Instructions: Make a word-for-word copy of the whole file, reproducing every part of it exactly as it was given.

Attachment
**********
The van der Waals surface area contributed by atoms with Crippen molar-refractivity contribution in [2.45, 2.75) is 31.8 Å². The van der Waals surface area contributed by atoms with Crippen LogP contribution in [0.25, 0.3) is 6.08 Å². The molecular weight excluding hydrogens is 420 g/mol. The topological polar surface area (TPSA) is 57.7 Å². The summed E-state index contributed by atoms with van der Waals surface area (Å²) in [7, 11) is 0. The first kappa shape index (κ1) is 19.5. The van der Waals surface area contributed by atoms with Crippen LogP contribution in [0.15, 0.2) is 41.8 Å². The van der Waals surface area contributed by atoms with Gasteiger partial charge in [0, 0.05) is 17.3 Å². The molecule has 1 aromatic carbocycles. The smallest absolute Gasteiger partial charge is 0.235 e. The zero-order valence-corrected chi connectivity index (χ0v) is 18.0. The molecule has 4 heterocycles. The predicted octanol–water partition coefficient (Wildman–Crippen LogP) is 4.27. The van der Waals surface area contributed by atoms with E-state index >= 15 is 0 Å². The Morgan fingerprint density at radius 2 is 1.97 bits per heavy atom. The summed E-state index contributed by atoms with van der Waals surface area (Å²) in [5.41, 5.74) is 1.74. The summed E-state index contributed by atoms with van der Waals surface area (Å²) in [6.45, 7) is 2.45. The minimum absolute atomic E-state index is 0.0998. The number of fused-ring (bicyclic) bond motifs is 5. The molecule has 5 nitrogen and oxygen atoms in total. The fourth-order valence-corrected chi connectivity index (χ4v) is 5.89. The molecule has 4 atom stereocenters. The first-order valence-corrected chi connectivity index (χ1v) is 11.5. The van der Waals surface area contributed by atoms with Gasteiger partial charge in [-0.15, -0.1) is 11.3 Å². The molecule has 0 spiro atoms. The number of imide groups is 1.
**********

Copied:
The van der Waals surface area contributed by atoms with Crippen molar-refractivity contribution in [2.45, 2.75) is 31.8 Å². The van der Waals surface area contributed by atoms with Crippen LogP contribution in [0.25, 0.3) is 6.08 Å². The molecular weight excluding hydrogens is 420 g/mol. The topological polar surface area (TPSA) is 57.7 Å². The summed E-state index contributed by atoms with van der Waals surface area (Å²) in [7, 11) is 0. The first kappa shape index (κ1) is 19.5. The van der Waals surface area contributed by atoms with Crippen LogP contribution in [0.15, 0.2) is 41.8 Å². The van der Waals surface area contributed by atoms with Gasteiger partial charge in [0, 0.05) is 17.3 Å². The molecule has 1 aromatic carbocycles. The smallest absolute Gasteiger partial charge is 0.235 e. The zero-order valence-corrected chi connectivity index (χ0v) is 18.0. The molecule has 4 heterocycles. The predicted octanol–water partition coefficient (Wildman–Crippen LogP) is 4.27. The van der Waals surface area contributed by atoms with E-state index >= 15 is 0 Å². The Morgan fingerprint density at radius 2 is 1.97 bits per heavy atom. The summed E-state index contributed by atoms with van der Waals surface area (Å²) in [5.41, 5.74) is 1.74. The summed E-state index contributed by atoms with van der Waals surface area (Å²) in [6.45, 7) is 2.45. The minimum absolute atomic E-state index is 0.0998. The number of fused-ring (bicyclic) bond motifs is 5. The molecule has 5 nitrogen and oxygen atoms in total. The fourth-order valence-corrected chi connectivity index (χ4v) is 5.89. The molecule has 4 atom stereocenters. The first-order valence-corrected chi connectivity index (χ1v) is 11.5. The van der Waals surface area contributed by atoms with Gasteiger partial charge in [-0.15, -0.1) is 11.3 Å². The molecule has 0 spiro atoms. The number of imide groups is 1.